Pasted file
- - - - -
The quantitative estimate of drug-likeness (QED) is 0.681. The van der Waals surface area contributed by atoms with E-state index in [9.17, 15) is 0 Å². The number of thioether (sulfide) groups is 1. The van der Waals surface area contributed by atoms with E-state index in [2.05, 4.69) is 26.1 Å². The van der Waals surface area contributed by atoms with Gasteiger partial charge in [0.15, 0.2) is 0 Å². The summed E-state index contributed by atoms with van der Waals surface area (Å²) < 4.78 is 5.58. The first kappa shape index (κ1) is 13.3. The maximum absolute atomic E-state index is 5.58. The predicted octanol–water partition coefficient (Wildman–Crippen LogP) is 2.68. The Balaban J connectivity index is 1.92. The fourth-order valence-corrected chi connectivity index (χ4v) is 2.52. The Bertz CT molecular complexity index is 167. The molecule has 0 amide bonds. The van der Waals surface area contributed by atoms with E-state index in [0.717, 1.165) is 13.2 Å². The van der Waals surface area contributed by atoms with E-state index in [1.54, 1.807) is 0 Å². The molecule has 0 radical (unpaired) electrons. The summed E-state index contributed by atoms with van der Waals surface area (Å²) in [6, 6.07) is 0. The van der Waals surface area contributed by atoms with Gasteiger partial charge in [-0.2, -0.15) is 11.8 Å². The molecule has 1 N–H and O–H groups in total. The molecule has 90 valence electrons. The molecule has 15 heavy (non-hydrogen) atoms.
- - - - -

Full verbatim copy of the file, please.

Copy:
The quantitative estimate of drug-likeness (QED) is 0.681. The van der Waals surface area contributed by atoms with E-state index in [9.17, 15) is 0 Å². The number of thioether (sulfide) groups is 1. The van der Waals surface area contributed by atoms with E-state index in [2.05, 4.69) is 26.1 Å². The van der Waals surface area contributed by atoms with Gasteiger partial charge in [0.15, 0.2) is 0 Å². The summed E-state index contributed by atoms with van der Waals surface area (Å²) < 4.78 is 5.58. The first kappa shape index (κ1) is 13.3. The maximum absolute atomic E-state index is 5.58. The predicted octanol–water partition coefficient (Wildman–Crippen LogP) is 2.68. The Balaban J connectivity index is 1.92. The fourth-order valence-corrected chi connectivity index (χ4v) is 2.52. The Bertz CT molecular complexity index is 167. The molecule has 0 amide bonds. The van der Waals surface area contributed by atoms with E-state index in [0.717, 1.165) is 13.2 Å². The van der Waals surface area contributed by atoms with E-state index in [1.54, 1.807) is 0 Å². The molecule has 0 radical (unpaired) electrons. The summed E-state index contributed by atoms with van der Waals surface area (Å²) in [6, 6.07) is 0. The van der Waals surface area contributed by atoms with Gasteiger partial charge in [-0.2, -0.15) is 11.8 Å². The molecule has 1 N–H and O–H groups in total. The molecule has 90 valence electrons. The molecule has 15 heavy (non-hydrogen) atoms.